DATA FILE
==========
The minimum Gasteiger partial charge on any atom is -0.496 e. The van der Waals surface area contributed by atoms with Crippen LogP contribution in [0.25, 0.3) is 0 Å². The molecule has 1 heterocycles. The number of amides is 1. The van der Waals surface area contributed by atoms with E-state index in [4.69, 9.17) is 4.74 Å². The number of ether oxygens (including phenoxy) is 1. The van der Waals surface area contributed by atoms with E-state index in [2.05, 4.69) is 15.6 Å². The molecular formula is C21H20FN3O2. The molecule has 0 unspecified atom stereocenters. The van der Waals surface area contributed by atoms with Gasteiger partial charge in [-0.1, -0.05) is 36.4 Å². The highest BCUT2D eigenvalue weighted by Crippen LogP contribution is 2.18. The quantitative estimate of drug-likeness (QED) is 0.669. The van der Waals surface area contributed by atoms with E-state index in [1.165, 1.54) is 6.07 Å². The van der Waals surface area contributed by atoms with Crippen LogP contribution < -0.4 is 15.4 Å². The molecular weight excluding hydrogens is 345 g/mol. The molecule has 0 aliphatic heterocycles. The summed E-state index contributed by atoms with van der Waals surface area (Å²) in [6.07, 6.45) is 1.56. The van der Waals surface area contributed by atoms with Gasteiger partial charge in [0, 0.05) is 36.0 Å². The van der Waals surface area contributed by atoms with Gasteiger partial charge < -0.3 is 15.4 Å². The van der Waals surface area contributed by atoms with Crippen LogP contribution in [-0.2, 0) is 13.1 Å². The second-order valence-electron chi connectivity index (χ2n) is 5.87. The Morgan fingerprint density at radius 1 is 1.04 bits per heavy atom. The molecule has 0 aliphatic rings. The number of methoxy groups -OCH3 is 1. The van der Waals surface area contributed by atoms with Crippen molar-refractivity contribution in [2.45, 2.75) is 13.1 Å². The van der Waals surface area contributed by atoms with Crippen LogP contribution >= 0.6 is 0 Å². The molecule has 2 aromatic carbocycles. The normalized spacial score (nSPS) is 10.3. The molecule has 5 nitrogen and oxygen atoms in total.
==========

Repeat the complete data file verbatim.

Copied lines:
The minimum Gasteiger partial charge on any atom is -0.496 e. The van der Waals surface area contributed by atoms with Crippen LogP contribution in [0.25, 0.3) is 0 Å². The molecule has 1 heterocycles. The number of amides is 1. The van der Waals surface area contributed by atoms with E-state index in [4.69, 9.17) is 4.74 Å². The number of ether oxygens (including phenoxy) is 1. The van der Waals surface area contributed by atoms with E-state index in [2.05, 4.69) is 15.6 Å². The molecular formula is C21H20FN3O2. The molecule has 0 unspecified atom stereocenters. The van der Waals surface area contributed by atoms with Gasteiger partial charge in [-0.1, -0.05) is 36.4 Å². The highest BCUT2D eigenvalue weighted by Crippen LogP contribution is 2.18. The quantitative estimate of drug-likeness (QED) is 0.669. The van der Waals surface area contributed by atoms with E-state index in [1.165, 1.54) is 6.07 Å². The van der Waals surface area contributed by atoms with Crippen LogP contribution < -0.4 is 15.4 Å². The molecular weight excluding hydrogens is 345 g/mol. The molecule has 0 aliphatic heterocycles. The summed E-state index contributed by atoms with van der Waals surface area (Å²) in [6.07, 6.45) is 1.56. The van der Waals surface area contributed by atoms with Gasteiger partial charge in [0, 0.05) is 36.0 Å². The van der Waals surface area contributed by atoms with Gasteiger partial charge < -0.3 is 15.4 Å². The van der Waals surface area contributed by atoms with Crippen LogP contribution in [-0.2, 0) is 13.1 Å². The second-order valence-electron chi connectivity index (χ2n) is 5.87. The Morgan fingerprint density at radius 1 is 1.04 bits per heavy atom. The molecule has 0 aliphatic rings. The number of methoxy groups -OCH3 is 1. The van der Waals surface area contributed by atoms with Crippen molar-refractivity contribution in [2.45, 2.75) is 13.1 Å². The van der Waals surface area contributed by atoms with Crippen LogP contribution >= 0.6 is 0 Å². The molecule has 2 aromatic carbocycles. The normalized spacial score (nSPS) is 10.3. The molecule has 5 nitrogen and oxygen atoms in total.